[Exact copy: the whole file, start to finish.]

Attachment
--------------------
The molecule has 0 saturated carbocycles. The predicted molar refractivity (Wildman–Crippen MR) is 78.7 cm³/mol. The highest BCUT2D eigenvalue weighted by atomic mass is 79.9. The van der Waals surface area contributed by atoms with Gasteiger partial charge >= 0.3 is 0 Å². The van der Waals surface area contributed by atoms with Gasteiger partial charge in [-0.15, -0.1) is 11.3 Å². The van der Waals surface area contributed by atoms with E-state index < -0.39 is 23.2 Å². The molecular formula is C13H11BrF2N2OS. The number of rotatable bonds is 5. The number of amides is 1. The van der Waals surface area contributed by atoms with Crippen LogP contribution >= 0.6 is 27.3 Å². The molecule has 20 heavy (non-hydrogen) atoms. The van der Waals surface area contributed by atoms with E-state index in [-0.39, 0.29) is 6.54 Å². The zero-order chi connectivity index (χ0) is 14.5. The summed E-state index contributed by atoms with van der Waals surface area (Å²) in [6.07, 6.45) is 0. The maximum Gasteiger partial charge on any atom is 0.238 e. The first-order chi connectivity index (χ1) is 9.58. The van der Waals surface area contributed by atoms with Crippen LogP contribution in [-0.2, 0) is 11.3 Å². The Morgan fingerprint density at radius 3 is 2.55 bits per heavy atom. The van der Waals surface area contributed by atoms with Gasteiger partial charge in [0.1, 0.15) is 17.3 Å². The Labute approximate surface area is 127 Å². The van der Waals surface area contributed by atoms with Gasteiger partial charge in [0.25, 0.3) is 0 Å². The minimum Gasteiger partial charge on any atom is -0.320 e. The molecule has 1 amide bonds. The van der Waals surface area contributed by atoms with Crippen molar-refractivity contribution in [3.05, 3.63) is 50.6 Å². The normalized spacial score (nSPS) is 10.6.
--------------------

The molecule has 0 saturated carbocycles. The predicted molar refractivity (Wildman–Crippen MR) is 78.7 cm³/mol. The highest BCUT2D eigenvalue weighted by atomic mass is 79.9. The van der Waals surface area contributed by atoms with Gasteiger partial charge >= 0.3 is 0 Å². The van der Waals surface area contributed by atoms with Gasteiger partial charge in [-0.15, -0.1) is 11.3 Å². The van der Waals surface area contributed by atoms with E-state index < -0.39 is 23.2 Å². The molecular formula is C13H11BrF2N2OS. The number of rotatable bonds is 5. The number of amides is 1. The van der Waals surface area contributed by atoms with Crippen LogP contribution >= 0.6 is 27.3 Å². The molecule has 20 heavy (non-hydrogen) atoms. The van der Waals surface area contributed by atoms with E-state index in [-0.39, 0.29) is 6.54 Å². The zero-order chi connectivity index (χ0) is 14.5. The summed E-state index contributed by atoms with van der Waals surface area (Å²) in [6.07, 6.45) is 0. The maximum Gasteiger partial charge on any atom is 0.238 e. The first-order chi connectivity index (χ1) is 9.58. The van der Waals surface area contributed by atoms with Crippen LogP contribution in [-0.2, 0) is 11.3 Å². The Morgan fingerprint density at radius 3 is 2.55 bits per heavy atom. The van der Waals surface area contributed by atoms with Gasteiger partial charge in [0.1, 0.15) is 17.3 Å². The Labute approximate surface area is 127 Å². The van der Waals surface area contributed by atoms with Gasteiger partial charge in [0.25, 0.3) is 0 Å². The minimum Gasteiger partial charge on any atom is -0.320 e. The molecule has 1 amide bonds. The van der Waals surface area contributed by atoms with Crippen molar-refractivity contribution in [3.05, 3.63) is 50.6 Å². The normalized spacial score (nSPS) is 10.6.